USDA Agricultural Weather Highlights - Tuesday - June 25, 2019 [Media]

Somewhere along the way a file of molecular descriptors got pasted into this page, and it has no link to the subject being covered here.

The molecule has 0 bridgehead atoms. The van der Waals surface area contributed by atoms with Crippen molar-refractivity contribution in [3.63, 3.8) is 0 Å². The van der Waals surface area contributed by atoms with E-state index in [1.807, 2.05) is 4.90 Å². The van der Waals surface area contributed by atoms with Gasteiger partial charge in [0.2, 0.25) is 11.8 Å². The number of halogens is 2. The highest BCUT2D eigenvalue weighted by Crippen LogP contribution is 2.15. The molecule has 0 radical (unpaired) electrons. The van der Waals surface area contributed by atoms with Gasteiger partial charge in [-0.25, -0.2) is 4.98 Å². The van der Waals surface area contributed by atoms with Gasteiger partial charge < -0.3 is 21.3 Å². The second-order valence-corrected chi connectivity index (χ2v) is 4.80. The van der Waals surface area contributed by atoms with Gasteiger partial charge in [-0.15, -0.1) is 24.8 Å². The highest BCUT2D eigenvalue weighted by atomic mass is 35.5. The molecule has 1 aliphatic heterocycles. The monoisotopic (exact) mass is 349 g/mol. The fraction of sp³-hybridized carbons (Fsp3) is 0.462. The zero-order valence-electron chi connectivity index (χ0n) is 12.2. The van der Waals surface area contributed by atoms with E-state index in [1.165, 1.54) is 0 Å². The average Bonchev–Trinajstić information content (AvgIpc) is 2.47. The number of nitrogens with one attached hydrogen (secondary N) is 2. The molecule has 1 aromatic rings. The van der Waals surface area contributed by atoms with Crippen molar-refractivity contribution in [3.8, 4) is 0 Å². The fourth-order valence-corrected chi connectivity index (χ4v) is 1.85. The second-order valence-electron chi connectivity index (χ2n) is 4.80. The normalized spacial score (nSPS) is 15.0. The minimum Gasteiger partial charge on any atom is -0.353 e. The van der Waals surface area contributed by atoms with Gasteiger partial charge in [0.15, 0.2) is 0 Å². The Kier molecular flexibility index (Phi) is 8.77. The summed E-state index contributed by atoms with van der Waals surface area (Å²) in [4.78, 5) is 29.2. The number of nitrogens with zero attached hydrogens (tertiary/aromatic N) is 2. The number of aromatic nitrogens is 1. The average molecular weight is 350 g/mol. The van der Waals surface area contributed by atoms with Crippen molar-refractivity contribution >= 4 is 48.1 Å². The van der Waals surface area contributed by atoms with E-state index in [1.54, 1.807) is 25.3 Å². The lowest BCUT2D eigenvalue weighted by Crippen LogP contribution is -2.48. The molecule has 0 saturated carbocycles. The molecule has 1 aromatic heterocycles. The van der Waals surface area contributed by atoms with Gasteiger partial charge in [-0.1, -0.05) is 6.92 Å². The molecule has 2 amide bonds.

<font face="verdana">USDA Agricultural Weather Highlights - Tuesday - June 25, 2019 [Media]<br></font><br><div align="center"><img src=""><br></div><font face="verdana"><br>-- In the West, mostly dry weather favors fieldwork.&nbsp; However, cool weather prevails in the Pacific Coast States and the Northwest.&nbsp; Pockets of drought are limited to the Southwest and Pacific Northwest; on June 23, topsoil moisture was 65% very short to short in New Mexico, along with 50% in Oregon and 41% in Washington.<br><br>-- On the Plains, widely scattered showers accompany near- or below-normal temperatures.&nbsp; However, wet conditions continue to slow fieldwork in some areas.&nbsp; On June 23, the winter wheat harvest was 43% complete in Oklahoma and 5% complete in Kansas-more than 30 percentage points behind the respective state 5-year averages.&nbsp; Lowland flooding lingers in a few areas, including parts of eastern Kansas.<br><br>-- In the Corn Belt, favorably drier weather prevails, though a few showers are occurring west of the Mississippi River.&nbsp; By June 23, U.S. soybean planting was 85% complete, although at least one-quarter of the intended acreage had not yet been seeded in Ohio (65% planted), Missouri (66%), Michigan (69%), and Indiana (75%).<br><br>-- In the South, locally heavy showers are limited to the western Gulf Coast region.&nbsp; Elsewhere, very warm weather favors a rapid pace of crop development.&nbsp; Wetness in parts of the mid-South, including the Ozark Plateau, contrasts with a few pockets of Southeastern drought.&nbsp; In Alabama, topsoil moisture was 39% very short to short on June 23.<br><br></font><div><font face="verdana">Outlook:&nbsp; During the next few days, rainfall will be a little less organized than previously observed.&nbsp; Nevertheless, parts of the Plains, Midwest, and mid-South could receive as much as 1 to 3 inches of rain during the next 5 days.&nbsp; Periods of locally heavy showers will also occur across Florida?s peninsula and the nation?s northern tier.&nbsp; In contrast, little or no rain will fall in the Mid-Atlantic region and from California to the Intermountain West.&nbsp; Elsewhere, generally cool weather in the West will contrast with near- or above-normal temperatures across much of the central and eastern U.S.&nbsp; The NWS 6- to 10-day outlook for June 30 - July 4 calls for the likelihood of near- or above-normal temperatures and rainfall across most of the country.&nbsp; Cooler-than-normal conditions should be limited to parts of northern California and the western Gulf Coast region, while drier-than-normal weather will be confined to portions of the West, the central and southern High Plains, and the Mid-Atlantic States.<br></font></div><div><br></div><div><font face="verdana">lj</font><br><font face="verdana"></font></div>